Winning Moments

The holiday season is that wonderful time of the year when you get to spend more time with your family. Family time means all sorts of things from quiet moments to laughing fits. But as happens in most families, this family time rarely crescendos in scenes that someone would find in an Ozzie and Harriet TV show from the 50s, more like a vignette from the Simpsons.

Our youngest boy is now in second grade. Given his prowess at manipulating simple numbers, we figured a game of Monopoly was in order, so a day before Thanksgiving, while we were still visiting the in-laws, we christened a new game.

Our youngest was the most excited about the prospect. He tore the plastic off of the game, and started setting it up in his own way, since he really had no idea what he was doing. He was also too impatient to read the game’s directions, for which he had the reading skills, but he was hampered by the manic energy of a seven year old who wanted nothing more than to be the car in the game.

I sat this game out because – and here’s the sad note – because I was doing some work for one of my clients.

As most games of Monopoly start out, everyone was having fun. I was soon to become a vocal peanut gallery, finishing my client’s work only ten minutes into the game. This allowed me to watch an interesting, and inadvertent duel form between our youngest, and his grandmother.

Our oldest walked out of the game after an unfortunate twist of fate. My wife was was out soon thereafter, and finally my father in-law, all because my mother in-law had captured the crown jewel of the game: Boardwalk and Park Place.

The game came down to our youngest who was excelling because of an early acquisition of a lot of property, and my mother in-law with her two plum properties, upon both on which she now had hotels.

As fate would continue to place its hand on the game, our youngest landed on Park Place. Next stop: bankruptcy. Reaction from our youngest: unbridled wailing.

We were all shocked. He went absolutely ballistic and was utterly inconsolable.

My mother in-law felt terrible; it wasn’t as if she was trying to bankrupt him. She wanted to go in and apologize, but both my wife and I saw this as a wonderful teaching moment. It was time for our youngest to know that how he reacted was not acceptable.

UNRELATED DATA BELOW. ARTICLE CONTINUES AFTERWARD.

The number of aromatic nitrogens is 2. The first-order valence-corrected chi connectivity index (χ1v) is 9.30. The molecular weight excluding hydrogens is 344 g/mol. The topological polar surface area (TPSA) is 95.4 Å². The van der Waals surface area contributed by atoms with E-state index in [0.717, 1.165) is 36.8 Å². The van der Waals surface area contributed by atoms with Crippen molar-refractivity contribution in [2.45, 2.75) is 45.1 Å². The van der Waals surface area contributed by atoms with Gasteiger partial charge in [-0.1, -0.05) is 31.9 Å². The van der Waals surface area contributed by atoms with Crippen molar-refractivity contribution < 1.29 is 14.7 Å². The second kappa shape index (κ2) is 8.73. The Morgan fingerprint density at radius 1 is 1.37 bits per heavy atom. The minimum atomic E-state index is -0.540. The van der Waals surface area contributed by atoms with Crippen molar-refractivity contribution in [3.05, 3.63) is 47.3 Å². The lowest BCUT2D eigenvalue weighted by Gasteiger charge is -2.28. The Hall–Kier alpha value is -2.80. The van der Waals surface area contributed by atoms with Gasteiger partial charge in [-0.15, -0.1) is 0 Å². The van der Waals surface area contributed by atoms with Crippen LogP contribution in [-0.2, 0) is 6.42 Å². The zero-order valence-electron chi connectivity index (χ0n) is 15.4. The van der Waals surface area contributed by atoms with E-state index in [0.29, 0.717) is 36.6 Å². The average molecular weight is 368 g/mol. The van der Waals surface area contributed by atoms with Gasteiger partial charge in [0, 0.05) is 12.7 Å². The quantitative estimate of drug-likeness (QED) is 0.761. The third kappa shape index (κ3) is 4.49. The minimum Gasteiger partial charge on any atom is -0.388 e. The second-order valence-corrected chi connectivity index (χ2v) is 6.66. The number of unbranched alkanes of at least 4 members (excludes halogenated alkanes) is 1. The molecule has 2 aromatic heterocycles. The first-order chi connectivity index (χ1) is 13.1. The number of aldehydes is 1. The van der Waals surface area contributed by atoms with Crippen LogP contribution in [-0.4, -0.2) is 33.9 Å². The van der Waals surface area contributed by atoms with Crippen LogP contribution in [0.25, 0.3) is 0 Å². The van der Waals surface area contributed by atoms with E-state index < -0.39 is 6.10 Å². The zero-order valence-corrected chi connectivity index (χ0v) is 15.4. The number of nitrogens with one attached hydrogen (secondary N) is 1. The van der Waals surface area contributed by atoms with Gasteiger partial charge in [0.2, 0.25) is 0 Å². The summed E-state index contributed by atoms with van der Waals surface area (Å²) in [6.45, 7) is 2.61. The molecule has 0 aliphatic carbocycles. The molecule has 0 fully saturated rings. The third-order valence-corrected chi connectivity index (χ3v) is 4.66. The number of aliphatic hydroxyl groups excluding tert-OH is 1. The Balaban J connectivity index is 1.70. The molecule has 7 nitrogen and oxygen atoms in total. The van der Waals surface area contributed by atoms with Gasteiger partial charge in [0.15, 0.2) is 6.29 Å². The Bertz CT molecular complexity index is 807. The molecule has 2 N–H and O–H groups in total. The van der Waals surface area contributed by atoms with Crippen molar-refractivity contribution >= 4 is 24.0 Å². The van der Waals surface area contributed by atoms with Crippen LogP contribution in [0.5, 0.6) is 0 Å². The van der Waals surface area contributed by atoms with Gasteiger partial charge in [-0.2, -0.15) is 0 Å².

The first thing we needed to do was to get this hysterical boy to stop crying. He had worked himself into such a froth that he was having a hard time stopping himself. Maybe our approach wasn’t helping either because we were being gentle, using those little “hey buddy” comments some parents of young boys use when they know their son’s feelings have been hurt. After a short bit, however, we saw the approach was getting us nowhere, and we were getting impatient as well; neither my wife nor I thought he needed to be rewarded for his behavior.

And so it began.

“You don’t act like this when you lose at soccer.”

“This is not the mark of a good sport.”

“You seemed to think it was OK to laugh and have fun when you bankrupted your mother.”

On that last one, it was hard to hold back my own chuckle.

I mentioned earlier how we were all surprised by how our youngest reacted, and we were. So we were not surprised when it did not take him long to regain composure after we took this new approach.

Eventually he was rational enough to listen and understand how he needed to not only apologize to his grandmother for how he acted, but to also congratulate her on playing a good game. After all, a good sport recognizes the triumphs of his competition.

Later that night as my wife and I lay in bed, we wondered what it was that set off our son, that sent him into his uncharacteristic tailspin: something we hadn’t seen in at least three years. We had been away from home for five days at this stage, and our youngest son is a total home body. Without over-thinking the episode, we came to the conclusion that he’d been away from familiar surroundings for too long.


RJ Lavallee is the author of IMHO (In My Humble Opinion): a guide to the benefits and dangers of today’s communication tools on sale at, Barnes and Noble, and

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